Vegan diet appears to ease rheumatoid arthritis pain
A low-fat vegan diet, without calorie restrictions, improves joint pain in people with rheumatoid arthritis, according to a new study published in the American Journal of Lifestyle Medicine.
Study volunteers also experienced improved cholesterol levels and weight loss.
How did the new study work?
A total of 44 volunteers with rheumatoid arthritis were asked to rate their joint pain using standard scales. Half of the volunteers followed a vegan diet. The other half followed an unrestricted diet but were asked to take a daily placebo capsule. The groups then switched diets for 16 weeks.
- During the vegan phase of the study, disease activity scores significantly decreased, indicating a greater reduction in joint pain, compared to the placebo phase.
- The average number of swollen joints decreased in the vegan phase, but actually increased in the placebo phase.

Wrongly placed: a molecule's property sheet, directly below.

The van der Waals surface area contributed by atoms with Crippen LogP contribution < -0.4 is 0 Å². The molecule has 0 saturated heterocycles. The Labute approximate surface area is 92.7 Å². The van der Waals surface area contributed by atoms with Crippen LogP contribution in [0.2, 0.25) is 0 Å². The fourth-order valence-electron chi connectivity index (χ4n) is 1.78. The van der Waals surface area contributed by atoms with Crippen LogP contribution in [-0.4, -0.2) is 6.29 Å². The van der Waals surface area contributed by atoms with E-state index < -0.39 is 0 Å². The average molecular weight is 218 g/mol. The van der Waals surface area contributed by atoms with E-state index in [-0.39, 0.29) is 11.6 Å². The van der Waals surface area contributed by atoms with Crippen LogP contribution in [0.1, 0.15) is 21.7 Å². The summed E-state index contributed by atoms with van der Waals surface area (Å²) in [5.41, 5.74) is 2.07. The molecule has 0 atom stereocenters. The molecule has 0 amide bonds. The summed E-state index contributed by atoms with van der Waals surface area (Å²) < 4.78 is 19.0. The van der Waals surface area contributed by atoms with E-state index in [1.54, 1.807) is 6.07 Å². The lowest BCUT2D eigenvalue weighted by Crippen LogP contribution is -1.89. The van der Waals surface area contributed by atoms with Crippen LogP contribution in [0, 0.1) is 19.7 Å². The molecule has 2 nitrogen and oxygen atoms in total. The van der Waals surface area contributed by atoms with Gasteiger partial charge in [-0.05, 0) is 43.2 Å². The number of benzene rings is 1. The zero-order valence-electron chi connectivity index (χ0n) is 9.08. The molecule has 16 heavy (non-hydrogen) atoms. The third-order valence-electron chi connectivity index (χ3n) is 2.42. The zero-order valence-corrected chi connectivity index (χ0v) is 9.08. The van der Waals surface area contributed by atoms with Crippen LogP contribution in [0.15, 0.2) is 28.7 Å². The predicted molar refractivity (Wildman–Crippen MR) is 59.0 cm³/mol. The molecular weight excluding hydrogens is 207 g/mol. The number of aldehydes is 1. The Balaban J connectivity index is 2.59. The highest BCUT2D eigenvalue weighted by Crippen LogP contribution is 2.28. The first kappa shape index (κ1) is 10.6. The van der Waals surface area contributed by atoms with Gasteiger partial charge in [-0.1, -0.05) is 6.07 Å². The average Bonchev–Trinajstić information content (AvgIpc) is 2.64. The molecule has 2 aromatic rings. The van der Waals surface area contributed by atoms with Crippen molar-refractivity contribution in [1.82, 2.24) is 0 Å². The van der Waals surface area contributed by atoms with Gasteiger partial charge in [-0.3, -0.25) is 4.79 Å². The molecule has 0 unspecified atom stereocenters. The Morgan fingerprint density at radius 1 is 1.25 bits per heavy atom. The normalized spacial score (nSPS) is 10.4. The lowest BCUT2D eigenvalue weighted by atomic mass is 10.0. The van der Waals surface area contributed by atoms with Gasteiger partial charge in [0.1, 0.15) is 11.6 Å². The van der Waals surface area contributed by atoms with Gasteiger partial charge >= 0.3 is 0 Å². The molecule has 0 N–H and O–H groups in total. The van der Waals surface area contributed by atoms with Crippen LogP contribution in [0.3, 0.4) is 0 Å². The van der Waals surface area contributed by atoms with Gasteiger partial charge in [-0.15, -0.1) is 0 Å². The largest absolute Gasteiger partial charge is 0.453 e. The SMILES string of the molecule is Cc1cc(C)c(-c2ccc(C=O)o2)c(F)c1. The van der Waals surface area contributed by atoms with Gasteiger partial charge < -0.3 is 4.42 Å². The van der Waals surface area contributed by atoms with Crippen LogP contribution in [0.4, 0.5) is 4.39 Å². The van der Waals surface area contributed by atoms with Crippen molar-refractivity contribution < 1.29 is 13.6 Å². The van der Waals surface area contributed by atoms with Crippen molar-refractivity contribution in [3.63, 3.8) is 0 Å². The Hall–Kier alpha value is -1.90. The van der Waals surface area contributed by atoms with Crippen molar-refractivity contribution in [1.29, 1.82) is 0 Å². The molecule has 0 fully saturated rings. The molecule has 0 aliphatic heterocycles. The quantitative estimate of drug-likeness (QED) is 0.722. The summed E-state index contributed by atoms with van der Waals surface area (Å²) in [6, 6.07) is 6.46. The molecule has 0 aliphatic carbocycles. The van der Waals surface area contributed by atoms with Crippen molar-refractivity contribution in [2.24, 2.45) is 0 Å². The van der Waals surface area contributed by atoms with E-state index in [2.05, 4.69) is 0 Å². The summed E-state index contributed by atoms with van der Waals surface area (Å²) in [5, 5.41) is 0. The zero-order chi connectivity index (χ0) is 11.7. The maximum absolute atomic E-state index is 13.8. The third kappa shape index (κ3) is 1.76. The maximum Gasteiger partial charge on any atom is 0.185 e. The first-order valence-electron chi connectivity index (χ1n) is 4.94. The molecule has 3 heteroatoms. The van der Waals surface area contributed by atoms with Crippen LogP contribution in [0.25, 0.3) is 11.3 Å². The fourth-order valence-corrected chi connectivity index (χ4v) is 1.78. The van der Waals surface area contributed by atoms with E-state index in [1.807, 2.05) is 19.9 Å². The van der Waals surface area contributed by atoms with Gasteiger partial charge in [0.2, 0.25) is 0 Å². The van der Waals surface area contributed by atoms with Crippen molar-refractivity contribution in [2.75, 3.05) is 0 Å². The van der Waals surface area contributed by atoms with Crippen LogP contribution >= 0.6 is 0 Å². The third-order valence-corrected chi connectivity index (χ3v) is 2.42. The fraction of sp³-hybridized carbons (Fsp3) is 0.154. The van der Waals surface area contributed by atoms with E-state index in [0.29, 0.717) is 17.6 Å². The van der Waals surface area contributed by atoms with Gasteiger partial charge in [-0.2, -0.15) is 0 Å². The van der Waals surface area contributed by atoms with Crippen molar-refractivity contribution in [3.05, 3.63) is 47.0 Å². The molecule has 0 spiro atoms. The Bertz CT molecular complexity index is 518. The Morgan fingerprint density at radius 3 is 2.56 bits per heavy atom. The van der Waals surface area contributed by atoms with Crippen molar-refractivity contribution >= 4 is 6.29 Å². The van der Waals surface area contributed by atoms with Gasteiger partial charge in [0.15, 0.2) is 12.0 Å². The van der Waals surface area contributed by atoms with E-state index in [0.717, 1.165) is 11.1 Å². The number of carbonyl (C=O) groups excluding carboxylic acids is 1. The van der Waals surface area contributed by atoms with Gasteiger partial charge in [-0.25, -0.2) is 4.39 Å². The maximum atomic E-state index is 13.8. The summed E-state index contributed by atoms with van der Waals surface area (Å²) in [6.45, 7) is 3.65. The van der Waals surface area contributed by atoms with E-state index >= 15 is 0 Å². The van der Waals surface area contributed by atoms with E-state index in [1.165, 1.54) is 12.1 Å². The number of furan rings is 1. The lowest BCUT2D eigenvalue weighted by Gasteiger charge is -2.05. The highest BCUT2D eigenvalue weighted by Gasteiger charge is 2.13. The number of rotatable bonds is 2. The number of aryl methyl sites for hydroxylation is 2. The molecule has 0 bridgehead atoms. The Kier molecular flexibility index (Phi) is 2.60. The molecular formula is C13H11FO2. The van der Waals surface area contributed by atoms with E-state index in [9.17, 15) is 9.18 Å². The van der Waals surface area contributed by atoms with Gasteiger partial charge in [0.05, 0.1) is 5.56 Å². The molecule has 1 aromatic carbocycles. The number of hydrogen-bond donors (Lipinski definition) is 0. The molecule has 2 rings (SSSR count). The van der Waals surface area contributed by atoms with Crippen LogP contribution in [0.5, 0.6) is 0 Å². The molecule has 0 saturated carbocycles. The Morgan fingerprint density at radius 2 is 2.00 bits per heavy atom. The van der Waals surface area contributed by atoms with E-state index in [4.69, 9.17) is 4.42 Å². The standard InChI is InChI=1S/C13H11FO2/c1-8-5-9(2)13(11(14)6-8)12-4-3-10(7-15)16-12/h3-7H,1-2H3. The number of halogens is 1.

In addition to reductions in pain and swelling, body weight decreased by about 14 pounds on average on the vegan diet, compared with a gain of about two pounds on the placebo diet. There were also greater reductions in cholesterol levels during the vegan phase. “A plant-based diet could be the prescription to alleviate joint pain for millions of people suffering from rheumatoid arthritis,” says study lead, Dr Neal Barnard. “And all of the side effects, including weight loss and lower cholesterol, are only beneficial.”
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